President Bob Iuliano announces that vaccines will be required for students in the 2021-22 school year.
Dear Members of the Gettysburg College Community,
I hope your spring semesters concluded successfully and that the early days of summer are off to a good start.
In March, I wrote to the community announcing that we would be returning to a residential, in-person experience for the Fall 2021 semester. In my conversations with students, faculty, staff, and parents since the announcement, I have heard just how much this decision has meant to so many of you. The past 15 months have been challenging. I know we are all eagerly looking forward to a fall semester in which our personal interactions with one another—those that help give the fullest meaning to our Gettysburg experience—can occur with as few COVID-related constraints as possible.
The surest way to create a more traditional learning environment on campus in the 2021-22 academic year is to ensure Gettysburg College students are fully vaccinated against COVID-19. I am writing today to inform you of the College’s decision to require every Gettysburg student to be vaccinated, unless they have a medical or religious exemption. You will receive a message from College Life in the near future providing additional details about Gettysburg College’s vaccination requirement, which includes information about how to seek a medical or religious-based exemption, documentation requirements, and timing expectations.
Over the course of the past year, we have seen the extraordinary steps that every college and university has needed to implement to create a safe residential environment for its students with COVID-19 still prevalent in society. These have included reducing the total number of people on campus, placing limits on gatherings, regular testing, physical distancing, and heightened enforcement rubrics. We know that these constraints have affected the overall experience of our students. A vaccinated student body will permit us to eliminate as many of these constraints as possible, and it will allow you—our students—to have a more normal college experience.
A vaccinated student body also helps our residential community to meet one of its most fundamental obligations: looking out for one another’s well-being. We know that there will be some students who cannot be vaccinated, including because of underlying health conditions. Broad student vaccination is an important way to reduce the risk to those classmates. We will also be doing our part to help protect vulnerable residents of the Borough and Adams County.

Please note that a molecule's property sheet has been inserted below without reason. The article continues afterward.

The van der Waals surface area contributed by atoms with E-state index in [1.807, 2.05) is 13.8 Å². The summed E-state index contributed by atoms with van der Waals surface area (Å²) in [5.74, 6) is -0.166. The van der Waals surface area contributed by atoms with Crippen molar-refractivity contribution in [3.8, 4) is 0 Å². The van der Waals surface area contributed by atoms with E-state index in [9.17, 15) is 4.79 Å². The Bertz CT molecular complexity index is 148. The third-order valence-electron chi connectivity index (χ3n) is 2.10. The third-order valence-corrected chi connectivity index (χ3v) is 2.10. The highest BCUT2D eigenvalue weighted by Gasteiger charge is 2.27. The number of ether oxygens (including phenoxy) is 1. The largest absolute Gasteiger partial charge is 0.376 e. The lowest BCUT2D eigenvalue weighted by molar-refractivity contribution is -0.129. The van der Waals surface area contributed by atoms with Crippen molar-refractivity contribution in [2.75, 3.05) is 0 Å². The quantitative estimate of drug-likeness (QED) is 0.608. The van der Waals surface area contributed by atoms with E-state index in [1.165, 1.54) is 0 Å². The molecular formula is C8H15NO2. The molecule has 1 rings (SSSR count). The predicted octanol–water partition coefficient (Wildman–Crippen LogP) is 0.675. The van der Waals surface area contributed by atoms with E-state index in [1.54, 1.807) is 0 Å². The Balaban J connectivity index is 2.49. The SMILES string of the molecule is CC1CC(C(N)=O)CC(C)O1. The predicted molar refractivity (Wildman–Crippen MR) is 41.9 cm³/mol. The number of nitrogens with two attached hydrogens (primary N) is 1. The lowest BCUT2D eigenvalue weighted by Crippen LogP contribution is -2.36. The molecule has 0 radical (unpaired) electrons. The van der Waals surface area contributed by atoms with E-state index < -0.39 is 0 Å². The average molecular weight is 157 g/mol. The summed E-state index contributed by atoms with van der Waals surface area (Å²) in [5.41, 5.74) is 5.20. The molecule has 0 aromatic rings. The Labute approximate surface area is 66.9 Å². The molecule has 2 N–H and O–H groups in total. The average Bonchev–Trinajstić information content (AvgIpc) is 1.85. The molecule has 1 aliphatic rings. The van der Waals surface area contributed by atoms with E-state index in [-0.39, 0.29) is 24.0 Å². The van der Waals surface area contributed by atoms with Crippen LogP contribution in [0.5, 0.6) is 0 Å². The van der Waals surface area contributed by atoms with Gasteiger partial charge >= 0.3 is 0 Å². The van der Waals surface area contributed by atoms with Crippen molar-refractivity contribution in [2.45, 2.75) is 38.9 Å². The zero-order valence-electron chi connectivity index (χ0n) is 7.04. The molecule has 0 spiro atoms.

For those of you who follow trends in higher education, you know that this same decision has been made by hundreds of colleges and universities across the country. It is also the guidance from the American College Health Association (ACHA), whose mission is to “advanc[e] the health of college students and campus communities.” As the ACHA noted, the “resumption of continuity in the academic, extracurricular, and residential experience will, once again, enhance students’ personal, professional, and academic growth.”
We recognize that not everyone will agree with this decision. We are persuaded, however, that this is the most appropriate step for our entire community.
For students who would rather defer any decision about vaccination, we will automatically grant a leave of absence if requested. Please note that we do not currently anticipate being in a position to offer a remote curriculum next year.
As we have vividly witnessed over the past year, we are at our best when we are together and able to learn from one another, lean on one another for support, and enjoy one another’s friendship and camaraderie. We are eagerly anticipating a return to the rhythms and traditions that make this such a special community, and the decision we have announced today is an essential step in that direction.